Renderings for London's Garden Bridge
A rendering of London's Garden Bridge. Heatherwick Studio

Good riddance to London’s age of fanciful, functionless infrastructure.

It’s over. After years of debate and funding battles, London’s proposed Garden Bridge has finally received what must surely be its death sentence. London Mayor Sadiq Khan announced Friday that the city would not cover the project’s maintenance costs, which were a precondition for its approval but would have placed an open-ended (and never quantified), financial burden on the city.

This death has been a long time coming. Initially, the concept of a foliage-filled bridge—and the attractive renderings that came with it—had a ring of charm to them. But the Garden Bridge’s extremely murky procurement process, hazy costs, and utter lack of practical benefits soured the public against it, not to mention the funds it would have taken from city transit bodies, and the heavy security many thought it required.

Its departure from the scene signals far more than just the failure of the project itself. It marks the end of an era.

The Garden Bridge is perhaps the ultimate emblem of the tenure of London’s previous mayor, Boris Johnson. While the city’s mayors are always more like cheerleaders than changemakers, Johnson’s term was nonetheless a period when the city was awash with splashy, flashy new projects designed more for publicity than utility. Barely a month went by without the unveiling of some spectacular-but-ludicrous plan to transform the city with some new bit of funhouse infrastructure. Many of these proposals started off by trying to tackle something of importance, such as the need for segregated bike lanes. But somewhere down the line, they started resembling sheep dyed pink for the pleasure of Marie Antoinette.

Former London Mayor Boris Johnson poses with a Heatherwick-designed bus, during a visit to Hong Kong promoting the bus in 2013. (Tyrone Siu/Reuters)

There were plans for a bike path floating in the river that would likely bob constantly with the tide, while simultaneously failing to provide a new route that the city actually needed. There was the ambitious scheme to retool London’s disused underground tunnels as a cycling network. This ignored the fact that there are very few of these tunnels, they don’t connect, and they can only be accessed from subway platforms. Elsewhere, architect Norman Foster devised an eye-wateringly anonymous scheme to cap commuter railways with bike highways.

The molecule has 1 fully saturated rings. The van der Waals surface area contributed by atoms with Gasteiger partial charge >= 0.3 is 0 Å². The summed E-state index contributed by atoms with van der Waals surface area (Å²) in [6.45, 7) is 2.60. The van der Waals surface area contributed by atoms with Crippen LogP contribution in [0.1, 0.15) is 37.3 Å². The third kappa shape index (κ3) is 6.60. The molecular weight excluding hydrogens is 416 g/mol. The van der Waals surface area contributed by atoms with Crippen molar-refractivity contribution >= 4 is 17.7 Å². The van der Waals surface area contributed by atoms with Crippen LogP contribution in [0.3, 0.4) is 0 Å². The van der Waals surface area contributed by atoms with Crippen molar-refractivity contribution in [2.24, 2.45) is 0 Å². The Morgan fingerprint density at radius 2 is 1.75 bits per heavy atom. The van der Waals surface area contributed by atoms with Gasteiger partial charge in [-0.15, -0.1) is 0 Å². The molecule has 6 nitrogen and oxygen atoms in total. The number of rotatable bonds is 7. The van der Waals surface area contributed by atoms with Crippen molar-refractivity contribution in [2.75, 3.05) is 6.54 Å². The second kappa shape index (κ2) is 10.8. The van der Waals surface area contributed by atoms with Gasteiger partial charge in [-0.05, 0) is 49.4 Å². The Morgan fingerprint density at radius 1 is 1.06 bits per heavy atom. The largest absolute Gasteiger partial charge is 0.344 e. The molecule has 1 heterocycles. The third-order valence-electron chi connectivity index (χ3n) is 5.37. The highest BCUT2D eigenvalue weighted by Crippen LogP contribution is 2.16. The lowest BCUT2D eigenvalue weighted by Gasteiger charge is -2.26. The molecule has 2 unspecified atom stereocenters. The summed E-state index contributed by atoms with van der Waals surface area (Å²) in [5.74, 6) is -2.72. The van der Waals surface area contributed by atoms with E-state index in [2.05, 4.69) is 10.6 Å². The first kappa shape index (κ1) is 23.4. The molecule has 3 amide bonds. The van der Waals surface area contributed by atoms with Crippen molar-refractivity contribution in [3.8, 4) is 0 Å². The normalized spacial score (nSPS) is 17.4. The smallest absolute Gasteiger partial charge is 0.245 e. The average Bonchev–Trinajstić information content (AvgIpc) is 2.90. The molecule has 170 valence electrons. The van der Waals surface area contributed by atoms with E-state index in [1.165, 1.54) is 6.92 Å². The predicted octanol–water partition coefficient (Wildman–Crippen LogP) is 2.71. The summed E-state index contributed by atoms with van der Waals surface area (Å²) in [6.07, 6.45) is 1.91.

While many schemes remained fantasies, some major hare-brained schemes actually made it through. The 2012 Olympics brought the ArcelorMittal Orbit, a red-painted viewing tower perched on the edge of the Olympic Park that resembles a giant tangle of metal guts. Costing £22.7 ($29.4) million to build, it doesn’t offer a view that’s either extensive or unique, and as a result was turned into a giant slide—one on which a single ride currently costs £16.50 ($21.40). Nearby is the now notorious Emirates Air Line, a (heavily branded) gondola line that strove to be both a valuable transit link and a tourist attraction. It failed to become either, and its operators have resorted to promoting it as a party location. It did manage one accolade, though: Until 2011, it was the most expensive gondola ever built. That wasn’t even London’s only mobile folly. The Garden Bridge designer Thomas Heatherwick was also tasked with creating a new model of bus, which turned out to be a catalog of design errors.

Anish Kapoor and Carsten Höller stand in front of the Arcelor Mittal Orbit. Kapoor designed the tower while Höller created plans for its slide. (Toby Melville/Reuters)

There were some successes during this period, though, including genuinely segregated bike highways on the city’s existing road network. It also saw the beginning of the vast Crossrail project to streamline commuter transit across the region. (So far it’s even being delivered on schedule and within budget.)

London’s fashion for this urbanist tomfoolery didn’t foreshadow a city in breakdown. It merely revealed a place where the political elites were distracted, high on the idea of endless budgets and self-promotion. During an era when austerity cuts were battering basic services, it also demonstrated the extent to which Mayor Johnson was willfully disconnected from what most Londoners actually wanted.

Coming in tandem with the Olympics, though, these zany projects still gave the impression of a city bursting with self-transformative zeal—much of it misdirected and muddled, but still representing a dynamism that other cities might admire.

Don’t expect to see projects like the Garden Bridge crop up in London over the next decade or so. In Brexit Britain, most of the country’s energy will be channeled into minimizing the potential for economic disaster as the country leaves the EU. As for London, a deeply internationalist city that’s still somewhat shell-shocked, there’s little appetite for such frivolity when basic provisions are suddenly so uncertain.

People want charm and beauty in their lives, and they also want useful stuff like bridges, if they’re actually going to prove useful. London’s folly boom produced some very pretty renderings, but its overall effect served to corrupt rather than enhance public debate. It won’t be missed.

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